Both Rodriguez and Frank Miller pushed too far the cinematography for this sequel, and except some nice shots worthy of a real B movie, with orgasmic intensity, SCDK is too damn ugly.  And this is on behalf of wanting to emphasize too much on the style that conquered the fans’ hearts in 2005. This resulted in a big failure.
They would have done better to do an animated comic of Sin City 2.

Screen Shot 2014-11-12 at 9.01.02The mix of genres; film noir, drama, crime and B movie style, is still very well handled and captivating, along with the strongly stereotyped narration and dialogues, told by gravelly, hoarsely voices. All this put you in a very particular mood of filthy narrow streets and suburban nights, however, they were pushed too far, to the extent where grotesque takes over and makes you mirthlessly laugh.

Also, some scenes combining few objects or characters in color while the rest is in black and white, caused terribly ugly shots, like:

Screen Shot 2014-11-12 at 9.04.34or:

Screen Shot 2014-11-12 at 9.10.47The neo-noir constructed with poker, hookers, light/shadow game, shootouts, even though efficient was sometimes excessively applied; almost with a tone of hyperbolism.

Those elements competed with some unique, priceless scenes, and framings, such as:

Screen Shot 2014-11-12 at 8.51.57 Screen Shot 2014-11-12 at 8.59.59 Screen Shot 2014-11-12 at 9.04.17 Screen Shot 2014-11-12 at 9.17.53And sometimes, sublime experimental ones:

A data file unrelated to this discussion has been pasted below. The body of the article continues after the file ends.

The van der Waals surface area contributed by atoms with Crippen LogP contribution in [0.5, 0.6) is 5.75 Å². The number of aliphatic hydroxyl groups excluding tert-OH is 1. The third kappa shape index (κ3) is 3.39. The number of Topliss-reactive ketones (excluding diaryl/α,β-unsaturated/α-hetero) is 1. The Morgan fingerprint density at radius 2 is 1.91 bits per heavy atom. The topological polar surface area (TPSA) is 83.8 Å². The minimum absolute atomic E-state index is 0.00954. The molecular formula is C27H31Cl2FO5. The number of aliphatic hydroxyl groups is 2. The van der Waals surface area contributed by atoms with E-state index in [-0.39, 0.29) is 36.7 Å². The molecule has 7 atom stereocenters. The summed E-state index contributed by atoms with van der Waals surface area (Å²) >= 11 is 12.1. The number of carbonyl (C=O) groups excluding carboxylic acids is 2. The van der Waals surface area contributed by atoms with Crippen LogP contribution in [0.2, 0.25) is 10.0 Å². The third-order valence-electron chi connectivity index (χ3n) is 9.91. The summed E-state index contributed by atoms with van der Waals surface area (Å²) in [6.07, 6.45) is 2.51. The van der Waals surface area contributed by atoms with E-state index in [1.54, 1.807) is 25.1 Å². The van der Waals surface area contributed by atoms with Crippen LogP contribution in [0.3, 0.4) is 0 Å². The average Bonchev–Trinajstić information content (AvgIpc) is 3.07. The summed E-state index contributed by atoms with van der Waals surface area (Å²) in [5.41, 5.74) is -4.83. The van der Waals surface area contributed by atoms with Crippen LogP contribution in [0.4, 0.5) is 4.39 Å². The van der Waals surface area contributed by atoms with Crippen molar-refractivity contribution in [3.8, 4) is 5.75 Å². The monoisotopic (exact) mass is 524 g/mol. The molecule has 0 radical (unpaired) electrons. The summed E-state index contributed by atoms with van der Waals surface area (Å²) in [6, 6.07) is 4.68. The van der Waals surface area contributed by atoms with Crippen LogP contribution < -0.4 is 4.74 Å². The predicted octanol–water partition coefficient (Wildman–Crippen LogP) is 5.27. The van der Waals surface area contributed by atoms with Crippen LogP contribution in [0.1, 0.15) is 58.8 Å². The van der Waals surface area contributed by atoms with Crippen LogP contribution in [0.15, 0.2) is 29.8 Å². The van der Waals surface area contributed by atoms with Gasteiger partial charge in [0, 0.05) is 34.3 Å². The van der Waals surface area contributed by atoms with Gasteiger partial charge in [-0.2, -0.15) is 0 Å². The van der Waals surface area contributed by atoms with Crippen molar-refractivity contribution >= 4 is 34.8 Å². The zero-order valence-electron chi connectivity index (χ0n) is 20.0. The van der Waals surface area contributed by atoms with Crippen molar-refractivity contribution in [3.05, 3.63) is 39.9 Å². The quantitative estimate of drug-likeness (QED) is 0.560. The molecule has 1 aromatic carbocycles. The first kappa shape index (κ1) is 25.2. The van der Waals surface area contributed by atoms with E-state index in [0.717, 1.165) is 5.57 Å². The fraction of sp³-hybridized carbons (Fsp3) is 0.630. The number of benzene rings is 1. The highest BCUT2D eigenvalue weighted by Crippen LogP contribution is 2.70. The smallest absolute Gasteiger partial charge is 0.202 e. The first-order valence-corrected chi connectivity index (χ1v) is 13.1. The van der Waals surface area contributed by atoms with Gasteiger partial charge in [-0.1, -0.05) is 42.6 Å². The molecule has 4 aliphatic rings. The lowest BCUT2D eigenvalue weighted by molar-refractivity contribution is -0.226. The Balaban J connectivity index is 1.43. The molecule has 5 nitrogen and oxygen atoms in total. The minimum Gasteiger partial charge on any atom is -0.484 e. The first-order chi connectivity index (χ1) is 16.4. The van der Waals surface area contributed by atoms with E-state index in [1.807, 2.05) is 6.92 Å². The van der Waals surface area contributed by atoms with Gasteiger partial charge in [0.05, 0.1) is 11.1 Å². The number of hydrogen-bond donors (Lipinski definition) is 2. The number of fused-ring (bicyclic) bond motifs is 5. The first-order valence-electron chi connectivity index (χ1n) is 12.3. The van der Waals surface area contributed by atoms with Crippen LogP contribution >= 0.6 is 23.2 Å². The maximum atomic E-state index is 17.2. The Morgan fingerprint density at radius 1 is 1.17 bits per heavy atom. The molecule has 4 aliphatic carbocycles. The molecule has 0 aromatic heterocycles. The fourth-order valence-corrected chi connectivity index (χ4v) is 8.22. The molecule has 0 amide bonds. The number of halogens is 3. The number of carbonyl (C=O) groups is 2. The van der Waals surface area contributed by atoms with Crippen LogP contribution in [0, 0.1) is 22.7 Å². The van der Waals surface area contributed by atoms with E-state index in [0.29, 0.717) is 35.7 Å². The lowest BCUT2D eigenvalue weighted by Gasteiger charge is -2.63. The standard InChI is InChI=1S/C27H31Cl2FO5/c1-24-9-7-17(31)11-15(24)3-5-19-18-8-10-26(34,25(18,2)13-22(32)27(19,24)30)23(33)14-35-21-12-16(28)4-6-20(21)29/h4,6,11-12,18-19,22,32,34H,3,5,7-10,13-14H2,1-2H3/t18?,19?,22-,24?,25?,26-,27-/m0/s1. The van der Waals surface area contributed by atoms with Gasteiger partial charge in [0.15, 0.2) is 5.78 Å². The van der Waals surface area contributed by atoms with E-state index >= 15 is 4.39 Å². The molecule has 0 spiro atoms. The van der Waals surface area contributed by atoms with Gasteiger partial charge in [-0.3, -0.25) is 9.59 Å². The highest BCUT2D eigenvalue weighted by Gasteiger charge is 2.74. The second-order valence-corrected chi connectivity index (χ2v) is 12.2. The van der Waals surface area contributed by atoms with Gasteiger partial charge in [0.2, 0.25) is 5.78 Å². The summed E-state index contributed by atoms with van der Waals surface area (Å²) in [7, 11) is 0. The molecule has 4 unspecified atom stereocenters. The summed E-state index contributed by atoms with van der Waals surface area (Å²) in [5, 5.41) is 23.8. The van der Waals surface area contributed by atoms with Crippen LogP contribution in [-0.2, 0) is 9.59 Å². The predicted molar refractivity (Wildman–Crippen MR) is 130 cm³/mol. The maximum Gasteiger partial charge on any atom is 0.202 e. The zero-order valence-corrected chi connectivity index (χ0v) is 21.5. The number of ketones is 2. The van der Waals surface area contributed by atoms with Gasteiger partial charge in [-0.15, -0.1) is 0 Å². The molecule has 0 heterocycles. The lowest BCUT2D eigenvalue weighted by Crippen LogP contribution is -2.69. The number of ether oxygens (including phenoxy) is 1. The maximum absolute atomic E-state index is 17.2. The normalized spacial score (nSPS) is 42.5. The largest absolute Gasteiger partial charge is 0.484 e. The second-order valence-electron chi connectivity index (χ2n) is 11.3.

Screen Shot 2014-11-12 at 9.29.45 Screen Shot 2014-11-12 at 9.33.20Set in the dystopian streets of Sin City, where violence, filth, and sex are valued or at least preponderant, we follow four stories, somehow related, where characters converge at some point.

We are introduced to new characters. 
Johnny (Joseph Gordon-Levitt) – the other son of Senator Roark (Powers Boothe) wants to prove to his evil father that he can beat him, is better than him, and he’ll use poker to get through Roark. Or, Eva (Eva Green) the femme fatale of this film noir, who charmed Dwight (Josh Brolin) and every man she encounters into getting what she wants. She is magnified by Rodriguez, the actress embodied with talent her vilain character, and is the only good performance of the movie.

Sin City, lost anyway some of its core essence, with A Dame to Kill and in a nutshell, few elements are climaxing, the rest is pretty much ridiculous and the equivalent in value of S.A.S. novels.

Killing Zoe – 1994’s Nugget

I was wandering around the office the other day, during my lunch break, and I started looking at the movies lined up in two small shelves. Among them, in the middle, shone Killing Zoe. A 1994 gold nugget, produced by Quentin Tarantino and Lawrence Bender, and presented by Samuel Hadida.